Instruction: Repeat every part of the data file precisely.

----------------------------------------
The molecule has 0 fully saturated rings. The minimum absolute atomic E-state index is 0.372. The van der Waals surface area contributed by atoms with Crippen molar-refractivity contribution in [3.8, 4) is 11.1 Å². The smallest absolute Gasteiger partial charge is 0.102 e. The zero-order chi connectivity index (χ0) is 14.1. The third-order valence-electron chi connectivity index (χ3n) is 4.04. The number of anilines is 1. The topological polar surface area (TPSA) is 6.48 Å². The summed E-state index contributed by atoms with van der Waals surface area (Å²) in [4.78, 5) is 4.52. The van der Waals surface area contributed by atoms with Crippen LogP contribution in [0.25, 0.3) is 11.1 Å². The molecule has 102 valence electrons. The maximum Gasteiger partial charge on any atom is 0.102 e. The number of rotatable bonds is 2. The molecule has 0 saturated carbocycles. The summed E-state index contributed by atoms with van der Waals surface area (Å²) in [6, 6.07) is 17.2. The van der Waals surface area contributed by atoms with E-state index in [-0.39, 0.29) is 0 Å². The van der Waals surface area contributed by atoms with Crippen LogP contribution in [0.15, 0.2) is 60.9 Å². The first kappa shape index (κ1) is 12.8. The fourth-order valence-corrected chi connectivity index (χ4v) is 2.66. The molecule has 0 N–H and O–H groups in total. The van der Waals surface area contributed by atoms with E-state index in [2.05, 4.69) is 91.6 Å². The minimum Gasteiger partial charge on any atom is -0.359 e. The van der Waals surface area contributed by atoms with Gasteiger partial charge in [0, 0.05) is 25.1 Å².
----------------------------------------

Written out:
The molecule has 0 fully saturated rings. The minimum absolute atomic E-state index is 0.372. The van der Waals surface area contributed by atoms with Crippen molar-refractivity contribution in [3.8, 4) is 11.1 Å². The smallest absolute Gasteiger partial charge is 0.102 e. The zero-order chi connectivity index (χ0) is 14.1. The third-order valence-electron chi connectivity index (χ3n) is 4.04. The number of anilines is 1. The topological polar surface area (TPSA) is 6.48 Å². The summed E-state index contributed by atoms with van der Waals surface area (Å²) in [4.78, 5) is 4.52. The van der Waals surface area contributed by atoms with Crippen LogP contribution in [0.25, 0.3) is 11.1 Å². The molecule has 102 valence electrons. The maximum Gasteiger partial charge on any atom is 0.102 e. The number of rotatable bonds is 2. The molecule has 0 saturated carbocycles. The summed E-state index contributed by atoms with van der Waals surface area (Å²) in [6, 6.07) is 17.2. The van der Waals surface area contributed by atoms with E-state index in [-0.39, 0.29) is 0 Å². The van der Waals surface area contributed by atoms with Crippen LogP contribution in [0.15, 0.2) is 60.9 Å². The first kappa shape index (κ1) is 12.8. The fourth-order valence-corrected chi connectivity index (χ4v) is 2.66. The molecule has 0 N–H and O–H groups in total. The van der Waals surface area contributed by atoms with E-state index in [2.05, 4.69) is 91.6 Å². The minimum Gasteiger partial charge on any atom is -0.359 e. The van der Waals surface area contributed by atoms with Gasteiger partial charge in [0, 0.05) is 25.1 Å².